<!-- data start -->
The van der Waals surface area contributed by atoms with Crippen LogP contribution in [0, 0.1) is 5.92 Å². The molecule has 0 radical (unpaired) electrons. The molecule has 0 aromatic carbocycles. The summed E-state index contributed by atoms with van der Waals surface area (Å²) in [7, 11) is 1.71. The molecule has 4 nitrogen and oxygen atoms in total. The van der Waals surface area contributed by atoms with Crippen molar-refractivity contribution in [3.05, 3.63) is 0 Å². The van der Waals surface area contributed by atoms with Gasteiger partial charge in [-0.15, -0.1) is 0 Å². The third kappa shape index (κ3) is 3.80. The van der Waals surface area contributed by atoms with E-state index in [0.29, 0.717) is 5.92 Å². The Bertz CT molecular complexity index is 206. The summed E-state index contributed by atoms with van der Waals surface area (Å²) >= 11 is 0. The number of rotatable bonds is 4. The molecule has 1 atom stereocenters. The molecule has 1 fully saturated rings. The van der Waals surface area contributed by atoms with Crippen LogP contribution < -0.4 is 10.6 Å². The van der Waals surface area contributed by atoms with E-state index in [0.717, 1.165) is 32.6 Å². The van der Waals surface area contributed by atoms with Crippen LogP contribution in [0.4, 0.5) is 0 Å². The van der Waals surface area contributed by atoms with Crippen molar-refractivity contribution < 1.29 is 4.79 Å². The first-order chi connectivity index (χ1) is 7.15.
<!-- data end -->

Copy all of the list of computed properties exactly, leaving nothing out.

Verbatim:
The van der Waals surface area contributed by atoms with Crippen LogP contribution in [0, 0.1) is 5.92 Å². The molecule has 0 radical (unpaired) electrons. The molecule has 0 aromatic carbocycles. The summed E-state index contributed by atoms with van der Waals surface area (Å²) in [7, 11) is 1.71. The molecule has 4 nitrogen and oxygen atoms in total. The van der Waals surface area contributed by atoms with Crippen molar-refractivity contribution in [3.05, 3.63) is 0 Å². The van der Waals surface area contributed by atoms with Gasteiger partial charge in [-0.15, -0.1) is 0 Å². The third kappa shape index (κ3) is 3.80. The van der Waals surface area contributed by atoms with E-state index in [0.29, 0.717) is 5.92 Å². The Bertz CT molecular complexity index is 206. The summed E-state index contributed by atoms with van der Waals surface area (Å²) >= 11 is 0. The number of rotatable bonds is 4. The molecule has 1 atom stereocenters. The molecule has 1 fully saturated rings. The van der Waals surface area contributed by atoms with Crippen LogP contribution < -0.4 is 10.6 Å². The van der Waals surface area contributed by atoms with E-state index in [0.717, 1.165) is 32.6 Å². The van der Waals surface area contributed by atoms with Crippen LogP contribution in [0.4, 0.5) is 0 Å². The van der Waals surface area contributed by atoms with Crippen molar-refractivity contribution < 1.29 is 4.79 Å². The first-order chi connectivity index (χ1) is 7.15.